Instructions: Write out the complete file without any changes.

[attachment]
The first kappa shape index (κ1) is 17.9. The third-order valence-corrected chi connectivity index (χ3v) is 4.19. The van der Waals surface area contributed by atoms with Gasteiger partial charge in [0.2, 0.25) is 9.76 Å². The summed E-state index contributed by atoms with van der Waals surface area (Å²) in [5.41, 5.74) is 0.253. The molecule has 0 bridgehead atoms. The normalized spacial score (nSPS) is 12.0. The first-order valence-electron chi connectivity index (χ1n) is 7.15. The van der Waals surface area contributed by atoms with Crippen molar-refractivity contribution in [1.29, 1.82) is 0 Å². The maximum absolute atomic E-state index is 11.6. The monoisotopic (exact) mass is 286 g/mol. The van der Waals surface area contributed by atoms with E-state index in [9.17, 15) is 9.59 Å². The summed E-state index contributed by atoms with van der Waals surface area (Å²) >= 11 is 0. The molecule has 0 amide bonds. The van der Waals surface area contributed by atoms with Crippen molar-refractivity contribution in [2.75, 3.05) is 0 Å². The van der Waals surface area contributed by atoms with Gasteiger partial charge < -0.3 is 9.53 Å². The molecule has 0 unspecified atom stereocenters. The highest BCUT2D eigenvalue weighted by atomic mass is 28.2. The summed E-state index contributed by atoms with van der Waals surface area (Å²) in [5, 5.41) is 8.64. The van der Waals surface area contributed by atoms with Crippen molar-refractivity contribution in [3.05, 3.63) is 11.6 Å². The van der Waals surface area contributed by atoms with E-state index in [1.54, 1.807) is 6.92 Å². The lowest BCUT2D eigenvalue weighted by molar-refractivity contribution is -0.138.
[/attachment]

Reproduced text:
The first kappa shape index (κ1) is 17.9. The third-order valence-corrected chi connectivity index (χ3v) is 4.19. The van der Waals surface area contributed by atoms with Gasteiger partial charge in [0.2, 0.25) is 9.76 Å². The summed E-state index contributed by atoms with van der Waals surface area (Å²) in [5.41, 5.74) is 0.253. The molecule has 0 bridgehead atoms. The normalized spacial score (nSPS) is 12.0. The first-order valence-electron chi connectivity index (χ1n) is 7.15. The van der Waals surface area contributed by atoms with Crippen molar-refractivity contribution in [1.29, 1.82) is 0 Å². The maximum absolute atomic E-state index is 11.6. The monoisotopic (exact) mass is 286 g/mol. The van der Waals surface area contributed by atoms with E-state index in [9.17, 15) is 9.59 Å². The summed E-state index contributed by atoms with van der Waals surface area (Å²) >= 11 is 0. The molecule has 0 amide bonds. The van der Waals surface area contributed by atoms with Crippen molar-refractivity contribution in [2.75, 3.05) is 0 Å². The van der Waals surface area contributed by atoms with Gasteiger partial charge < -0.3 is 9.53 Å². The molecule has 0 unspecified atom stereocenters. The highest BCUT2D eigenvalue weighted by atomic mass is 28.2. The summed E-state index contributed by atoms with van der Waals surface area (Å²) in [5, 5.41) is 8.64. The van der Waals surface area contributed by atoms with Crippen molar-refractivity contribution in [3.05, 3.63) is 11.6 Å². The van der Waals surface area contributed by atoms with E-state index in [1.54, 1.807) is 6.92 Å². The lowest BCUT2D eigenvalue weighted by molar-refractivity contribution is -0.138.